Adriano Sofri

Adriano Sofri (born 1 August 1942) is an Italian intellectual, a journalist and a writer. The former leader of the autonomist movement Lotta Continua ("Continuous Struggle") in the 1960s, he was arrested in 1988 and sentenced to 22 years of prison, having been found guilty of instigating the murder of police officer Luigi Calabresi. Sofri, and the others comrades convicted with him, have always proclaimed their innocence. The charges against them rested on the testimony of a pentito ("collaborator of justice"), Leonardo Marino. While in prison, Sofri wrote for various newspapers, such as Il Foglio, La Repubblica, and Panorama.

Adriano Sofri


Adriano Sofri was born 1 August 1942 in Trieste.

Calabresi murderEdit

On 12 December 1969 a bomb exploded at the Piazza Fontana in Milan. Among those brought in for questioning was militant anarchist Giuseppe Pinelli. On 15 December 1969, while in police custody Pinelli fell from a fourth floor window of the police building in Milan. The policemen present in the interrogation room claimed that Pinelli committed suicide, but many leftist circles believed him to have been murdered. An initial investigation in 1970 ruled Pinelli's death an accident. (A subsequent inquiry in 1975 concurred, holding that Pinelli had fainted due to an "active illness").

Despite the fact that it was established that Calabresi had not been in the room at the time of Pinelli's death,[1] he became the target of an extensive media campaign led by the Lotta Continua newspaper and the weekly L'Espresso because of his alleged involvement in Pinelli's death. On 15 December 1969, the Lotta Continua newspaper directed by Sofri explicitly claimed that Calabresi had to be "shot dead". The press campaign against Calabresi continued for the next two years.

On the morning of 17 May 1972 Calabresi was shot and killed outside his home. Members of Lotta Continua were considered to be the prime suspects.


In July 1988, Leonardo Marino, an ex-activist, confessed to taking part in the assassination of Calabresi. Marino claimed that he was driving the car, while Ovidio Bompressi allegedly shot Calabresi. He said that the assassination had been decided by Adriano Sofri and Giorgio Pietrostefani, the leaders of Lotta Continua. Based on testimony provided by Marino, on 28 July 1988, Sofri was arrested with Ovidio Bompressi and Giorgio Pietrostefani for the murder of police officer Luigi Calabresi on 17 May 1972.[1]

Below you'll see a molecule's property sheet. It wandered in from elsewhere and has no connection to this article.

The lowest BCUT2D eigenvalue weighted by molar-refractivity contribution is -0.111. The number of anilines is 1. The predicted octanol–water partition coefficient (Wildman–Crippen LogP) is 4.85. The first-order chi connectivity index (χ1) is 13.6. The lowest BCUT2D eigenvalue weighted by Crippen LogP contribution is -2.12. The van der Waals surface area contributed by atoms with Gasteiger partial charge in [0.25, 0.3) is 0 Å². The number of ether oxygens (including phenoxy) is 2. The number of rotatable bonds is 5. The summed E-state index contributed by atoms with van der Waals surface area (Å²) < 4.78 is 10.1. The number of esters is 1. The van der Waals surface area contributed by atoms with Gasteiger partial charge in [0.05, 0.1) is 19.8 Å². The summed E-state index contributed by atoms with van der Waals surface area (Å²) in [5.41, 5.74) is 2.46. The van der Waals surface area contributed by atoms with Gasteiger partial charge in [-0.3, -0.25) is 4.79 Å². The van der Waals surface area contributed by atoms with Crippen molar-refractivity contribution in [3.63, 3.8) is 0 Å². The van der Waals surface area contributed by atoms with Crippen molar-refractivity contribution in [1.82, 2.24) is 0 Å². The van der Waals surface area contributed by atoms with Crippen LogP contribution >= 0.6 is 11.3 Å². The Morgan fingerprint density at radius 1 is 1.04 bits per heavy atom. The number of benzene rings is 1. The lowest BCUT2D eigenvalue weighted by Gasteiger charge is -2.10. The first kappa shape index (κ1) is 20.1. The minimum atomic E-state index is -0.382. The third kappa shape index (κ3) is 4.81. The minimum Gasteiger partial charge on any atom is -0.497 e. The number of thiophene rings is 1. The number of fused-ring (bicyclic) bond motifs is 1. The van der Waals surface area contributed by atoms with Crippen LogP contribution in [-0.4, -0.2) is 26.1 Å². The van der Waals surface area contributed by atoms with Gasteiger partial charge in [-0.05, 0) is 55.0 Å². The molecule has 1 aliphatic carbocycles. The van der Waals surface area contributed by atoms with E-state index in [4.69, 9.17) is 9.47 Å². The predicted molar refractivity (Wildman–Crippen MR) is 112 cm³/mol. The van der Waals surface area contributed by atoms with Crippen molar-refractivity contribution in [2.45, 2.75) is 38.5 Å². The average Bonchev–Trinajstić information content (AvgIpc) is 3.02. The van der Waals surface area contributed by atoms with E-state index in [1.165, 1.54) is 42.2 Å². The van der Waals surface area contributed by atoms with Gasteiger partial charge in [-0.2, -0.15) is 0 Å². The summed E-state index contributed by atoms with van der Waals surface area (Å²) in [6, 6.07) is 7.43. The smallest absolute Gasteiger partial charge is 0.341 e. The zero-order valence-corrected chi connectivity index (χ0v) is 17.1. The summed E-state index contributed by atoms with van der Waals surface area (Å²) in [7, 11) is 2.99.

In the long series of trials, that spanned about two decades and that alternated acquittals with sentences of guilt, the evidence against Sofri was only the confession of pentito ("collaborator of justice") Leonardo Marino, who accused Sofri of having ordered him, as chief of Lotta Continua, to assassinate Calabresi, during a meeting held on a piazza after a demonstration in Pisa on 13 May 1972, in the name of Franco Serantini, an anarchist who died from lack of care in the police station following a demonstration in the same city on May 5.

Sofri denied having talked with Marino at this alleged meeting, pointing out that on this day, it was pouring with rain, and that the town was under surveillance by the police. This was confirmed by other participants of the demonstration.

Sofri was convicted on 2 May 1990 and sentenced to serve 22 years in the prison of Pisa . Pietrostefani and Bompressi also received 22 years, while Marino was sentenced to 11 years.


By the time the appeals process began various pieces of evidence were no longer available. The clothes which Calabresi was wearing on the day of his death were never found. The blue Fiat 125 (which Marino declared beige) was sent to the breaker's yard on 31 December 1988. The bullet which killed Calabresi was auctioned on 15 April 1990, after a flood which had damaged the office holding the material evidence of the case.[2]

In July 1991, the Court of Appeals upheld the convictions,[1] but this was reversed the following year by the Court of Cassation. Sofri and others were acquitted in 1993. However, after the Cassation's cancellation of the previous judgment, a new trial took place, and they were convicted, again, to 22 years of prison, in 1995 — (Sofri, Marino and others were also accused of armed robberies). The Court of Cassation confirmed this last judgment in 1997. Pietrostefani, was residing in France with and no chances of being extradited.